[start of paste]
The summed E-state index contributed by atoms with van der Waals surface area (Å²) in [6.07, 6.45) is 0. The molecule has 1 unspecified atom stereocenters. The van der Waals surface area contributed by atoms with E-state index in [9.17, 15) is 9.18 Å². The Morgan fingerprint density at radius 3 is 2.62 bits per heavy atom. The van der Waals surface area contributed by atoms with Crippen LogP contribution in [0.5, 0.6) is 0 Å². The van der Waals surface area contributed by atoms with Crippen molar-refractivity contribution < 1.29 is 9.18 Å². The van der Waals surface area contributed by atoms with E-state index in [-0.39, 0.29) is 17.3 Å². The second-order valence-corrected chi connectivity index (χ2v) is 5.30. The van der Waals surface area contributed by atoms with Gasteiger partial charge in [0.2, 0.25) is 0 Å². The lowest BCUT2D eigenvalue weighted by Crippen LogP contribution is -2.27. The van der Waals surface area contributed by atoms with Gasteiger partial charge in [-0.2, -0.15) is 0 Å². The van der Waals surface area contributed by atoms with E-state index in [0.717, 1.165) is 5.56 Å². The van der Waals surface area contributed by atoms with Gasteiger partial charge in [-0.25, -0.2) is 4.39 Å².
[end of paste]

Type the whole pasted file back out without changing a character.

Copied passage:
The summed E-state index contributed by atoms with van der Waals surface area (Å²) in [6.07, 6.45) is 0. The molecule has 1 unspecified atom stereocenters. The van der Waals surface area contributed by atoms with E-state index in [9.17, 15) is 9.18 Å². The Morgan fingerprint density at radius 3 is 2.62 bits per heavy atom. The van der Waals surface area contributed by atoms with Crippen LogP contribution in [0.5, 0.6) is 0 Å². The van der Waals surface area contributed by atoms with Crippen molar-refractivity contribution < 1.29 is 9.18 Å². The van der Waals surface area contributed by atoms with E-state index in [-0.39, 0.29) is 17.3 Å². The second-order valence-corrected chi connectivity index (χ2v) is 5.30. The van der Waals surface area contributed by atoms with Gasteiger partial charge in [0.2, 0.25) is 0 Å². The lowest BCUT2D eigenvalue weighted by Crippen LogP contribution is -2.27. The van der Waals surface area contributed by atoms with Gasteiger partial charge in [-0.2, -0.15) is 0 Å². The van der Waals surface area contributed by atoms with E-state index in [0.717, 1.165) is 5.56 Å². The van der Waals surface area contributed by atoms with Gasteiger partial charge in [-0.25, -0.2) is 4.39 Å².